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First EDITION (PUBLISHED ELSEWHERE).
Reprinted August, October, and November, 1890, 1891.
THE SQUATTER'S DREAM
A STORY OF AUSTRALIAN LIFE.
“Here in the sultriest season let him rest.
Fresh is the green beneath those aged trees ;
From heaven itself he may inhale the breeze.”—Byron.
Jack REDGRAVE was a jolly, well-to-do young squatter, who, in the year 185–, had a very fair cattle station in one of the Australian colonies, upon which he lived in much comfort and reasonable possession of the minor luxuries of life. He had, in bush parlance, “taken it up” himself, when hardly more than a lad, had faced bad seasons, blacks, bush-fires, bushrangers, and bankers (these last he always said terrified him far more than the others), and had finally settled down into a somewhat too easy possession of a couple of thousand good cattle, a well-bred, rather fortunate stud, and a roomy, cool cottage with a broad verandah all covered with creepers.
The climate in which his abode was situated was temperate, from latitude and proximity to the coast. It was cold in the winter, but many a ton of she-oak and box had burned away in the great stone chimney, before which Jack used to toast himself in the cold nights, after a long day's riding after cattle. He had plenty of books, for he did not altogether neglect what he called his mind, and he had time
to read them, as of course he was not always out on the run, or away mustering, or doing a small-sometimes very small ---bit of business at the country town, just forty miles off, or drafting or branding his cattle. He would work away manfully at all these avocations for a time, and then, the cattle being branded up, the business in the country town settled, the musters completed, and the stockmen gone home, he used to settle down for a week or two at home, and take it easy. Then he read whole forenoons, rather indiscriminately perhaps, but still to the general advantage of his intelligence. History, novels, voyages and travels, classics, science, natural history, political economy, languages —they all had their turn. He had an uncommonly good memory, so that no really well-educated prig could be certain that he would be found ignorant upon any given subject then before the company, as he was found to possess a fund of information when hard pressed.
He was a great gardener, and had the best fruit trees and some of the best flowers in that part of the country. At all odd times, that is, early in the morning before it was time to dress for breakfast, in afternoons when he had been out all day, and generally when he had nothing particular to do, he was accustomed to dig patiently, and to plant and prune, and drain and trench, in this garden of his. He was a strong fellow, who had always lived a steady kind of life, so that he had a constitution utterly unimpaired, and spirits to match. These last were so good that he generally rose in the morning with the kind of feeling which every boy experiences during the holidays--that the day was not long enough for all the enjoyable occupations which were before him, and that it was incumbent on him to rise up and enter into possession of these delights with as little loss of time as might be.
For there were so many pleasant things daily occurring, and, wonderful to relate, they were real, absolute duties. There were those cattle to be drafted that had been brought from the Lost Waterhole, most of which he had not seen for six months. There were those nice steers to ride through, now so grown and fattened-indeed almost ready for market. There were ever so many pretty little calves, white and roan and red, which he had never seen at all, following their mothers, and which were of course to be branded. It was not an unpleasant office placing the brand carefully upon their tender skins, an office he seldom delegated-seeing the J R indelibly imprinted thereon, with the consciousness that each animal so treated might be considered to be a fivepound note added to his property and possessions.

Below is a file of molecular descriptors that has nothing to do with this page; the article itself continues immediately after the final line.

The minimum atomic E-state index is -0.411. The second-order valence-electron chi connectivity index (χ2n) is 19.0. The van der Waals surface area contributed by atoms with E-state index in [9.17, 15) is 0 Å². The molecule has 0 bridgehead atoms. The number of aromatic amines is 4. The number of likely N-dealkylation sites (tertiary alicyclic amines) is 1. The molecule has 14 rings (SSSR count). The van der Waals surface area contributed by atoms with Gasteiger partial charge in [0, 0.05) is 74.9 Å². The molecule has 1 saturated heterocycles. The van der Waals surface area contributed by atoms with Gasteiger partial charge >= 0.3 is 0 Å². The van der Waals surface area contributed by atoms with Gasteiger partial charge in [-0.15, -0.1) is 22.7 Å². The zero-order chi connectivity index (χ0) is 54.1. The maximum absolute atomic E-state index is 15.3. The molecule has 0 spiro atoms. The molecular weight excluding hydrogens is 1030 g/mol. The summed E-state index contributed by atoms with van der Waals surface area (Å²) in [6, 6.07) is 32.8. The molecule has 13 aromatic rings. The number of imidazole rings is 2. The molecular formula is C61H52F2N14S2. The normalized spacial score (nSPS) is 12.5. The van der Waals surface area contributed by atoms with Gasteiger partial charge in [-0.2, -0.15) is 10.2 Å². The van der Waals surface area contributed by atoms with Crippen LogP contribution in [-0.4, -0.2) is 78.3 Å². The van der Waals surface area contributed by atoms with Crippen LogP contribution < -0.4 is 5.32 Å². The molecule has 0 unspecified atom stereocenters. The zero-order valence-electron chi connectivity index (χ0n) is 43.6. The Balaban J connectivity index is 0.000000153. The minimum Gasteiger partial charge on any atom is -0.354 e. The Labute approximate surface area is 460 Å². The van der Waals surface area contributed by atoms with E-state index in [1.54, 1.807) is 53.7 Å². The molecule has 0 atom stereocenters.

There was the wild-fowl shooting in the lagoons and marshes which lay amid his territory; the kangaroo hunting with favourite greyhounds; the jolly musters at his neighbours' stations—all cattle-men like himself; and the occasional races, picnics, balls, and parties at the country town, where resided many families, including divers young ladies, whose fresh charms often caused Jack's heart to bound like a cricket-ball. He was in great force at the annual race meetings. Then all the good fellows—and there were many squatters in those days that deserved the appellation—who lived within a hundred miles would come down to Hampden, the country town referred to; and great would be the joy and jollity of that week. Everybody, in a general way, bred, trained, and rode his own horses; and as everybody, in a general way, was young and active, the arrangement was productive of excellent racing and unlimited fun.
Then the race ball, at which everybody made it a point of honour to dance all night. Then the smaller dances, picnics, and riding parties-for nearly all the Hampden young ladies could ride well. While the “schooling” indulged in by Jack and his contemporaries, under the stimulus of ladies' eyes, over the stiff fences which surrounded Hampden, was “ delightfully dangerous," as one of the girls observed, regretting that such amusements were to her prohibited. At the end of the week everybody went peaceably home again, fortified against such dullness as occasionally invades that freest of all free lives, that pleasantest of all pleasant professions--the calling of a squatter.
Several times in each year, generally in the winter time, our hero would hold a great general gathering at Marshmead, and would “muster for fat cattle," as the important operation was termed. Then all the neighbours within fifty miles would come over, or send their stockmen, the case might be, and there would be great